BMW M5 vs Mercedes-AMG E63, and tuk-tuks in Sri Lanka
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Someone at Toyota has clearly watched Star Wars: The Force Awakens, judging by that new face. Stormtrooper, much? Possibly, but the frowning face and many LEDs of the facelifted Toyota RAV4 isn’t the big news. And neither is the more powerful, more fuel-efficient diesel engine that you can have under the bonnet. This, despite the fact that most UK-dwelling crossover-ists are a sucker for torquey, fuel-sipping diesels. No, here we have a hybrid RAV4. None of the car’s immediate rivals – the Ford Kuga, Honda CRV, or Kia Sportage, not to mention the likes of Audi or BMW – offer a hybrid system in a crossover this size (yet). In fact, the only car that does is this car’s cousin, will.i.am’s beloved Lexus NX. So Toyota has either stumbled upon a goldmine of untapped genius, or no-one’s really done the hybrid crossover thing before for a reason. Well it’s not for want of versatility. You can have a front-wheel drive RAV4 Hybrid or, like this car we’re driving, a four-wheel drive version. The bootspace hasn’t been eaten by a big clumsy battery pack, and the rear seats are still very roomy. It’s not even painfully slow.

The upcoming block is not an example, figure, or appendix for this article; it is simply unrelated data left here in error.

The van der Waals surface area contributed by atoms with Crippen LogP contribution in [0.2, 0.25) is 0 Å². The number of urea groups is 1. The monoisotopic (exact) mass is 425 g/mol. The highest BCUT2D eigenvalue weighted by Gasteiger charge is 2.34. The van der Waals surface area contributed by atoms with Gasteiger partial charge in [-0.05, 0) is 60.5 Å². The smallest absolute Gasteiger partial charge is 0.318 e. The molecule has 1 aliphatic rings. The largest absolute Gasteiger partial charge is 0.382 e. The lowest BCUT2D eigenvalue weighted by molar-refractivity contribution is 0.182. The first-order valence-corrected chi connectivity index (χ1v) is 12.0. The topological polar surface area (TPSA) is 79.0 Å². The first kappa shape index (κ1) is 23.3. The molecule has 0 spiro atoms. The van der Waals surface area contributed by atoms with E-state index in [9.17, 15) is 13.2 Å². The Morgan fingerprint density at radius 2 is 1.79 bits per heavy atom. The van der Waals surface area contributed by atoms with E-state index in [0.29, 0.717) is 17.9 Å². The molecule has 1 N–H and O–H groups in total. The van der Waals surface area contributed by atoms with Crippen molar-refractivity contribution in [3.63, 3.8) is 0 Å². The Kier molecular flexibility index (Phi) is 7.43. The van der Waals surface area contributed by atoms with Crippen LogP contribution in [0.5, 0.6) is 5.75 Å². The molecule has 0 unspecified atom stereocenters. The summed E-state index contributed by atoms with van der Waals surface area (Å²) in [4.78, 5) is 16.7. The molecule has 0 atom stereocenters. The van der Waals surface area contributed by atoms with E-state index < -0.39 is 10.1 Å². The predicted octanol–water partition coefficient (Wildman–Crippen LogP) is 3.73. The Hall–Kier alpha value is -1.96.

At last, a performance hybrid SUV… Not quite. The RAV4 Hybrid is the quickest of all the RAV4s, its total of 195bhp from the 2.5-litre petrol engine (plus front and rear electric motors) hurling it to 62mph in a pulverizing, er, 8.4 seconds. Okay, it’s no Bentayga, but it’s still 1.2 seconds quicker than the RAV4 diesel, and considering the elastic CVT bleeding away power, that’s not to be snorted at. What’s it like at being economical? Less impressive. This is a mild hybrid remember, not a plug-in, so the only juice you have in the batteries is what you’ve put there by leaning on the squidgy, unnatural-feeling regenerative brakes. You don’t so much count the distance you’re whirring along silently in EV mode as the time – three seconds here, five seconds there, all the time feathering the throttle like it’s made of Faberge eggshells and desperately trying to ignore the tailbacks in your rear-view mirror as you creep the RAV4 towards 30mph. This is a heavy car, at 1775kg without the driver, and if you’re not prepared to wake the petrol engine, this is not a spritely town runabout. Anyway, the idea is you simply go about your normal driving business and the car’s brain decides when the e-power should be used on its own, and when fossil fuels should be mercilessly burned. Fine. The TopGear office is in London, so by taking it out into the conveniently located rat run and then for a lap of the North Circular, a fairly clear picture of the RAV4’s urban merits quickly forms. Tread carefully, and it’ll manage north of 40mpg in a typical jaunt. A diesel could maybe match it in the same conditions, but imagine the smog you’re leaving in your wake, you monster… So it works? If you wanted a family car that’s going to be deployed mainly in town, you don’t want a RAV4. It’s not that it’s big and unwieldy – quite the opposite in fact – but the ride simply isn’t good enough. The car cannot deal with sharp ridges and bumps in the road at all, sending a resonant, creaking crash through the body structure at every mild pothole. In city traffic, over draincovers and surface patches and speedbumps, it’s a mess. Bringing a big 4x4 into town has always been a bit antisocial, but not usually to the people inside the car. Meanwhile, the electric power steering’s weight yo-yos more than a beauty queen’s, and why does a car that’s too stiffly sprung to ride comfortably in town roll around so much and flounce on its springs like a Californian low-rider in bends? It feels like the powertrain team did the job they wanted to do, then handed it over to the chassis guys, who forgot the purpose of the hybrid car. Is it cheap? For a well-kitted out ‘Excel’ model like this one, you’ll need £31,490, and for that you could have an equally specced-up and more town-savvy Renault Kadjar or Honda CR-V. Okay, they won’t do the silent, pollution-free walking-speed party trick the RAV4 can, but they’ll be nicer to live with for every minute you’re not sat in gridlock.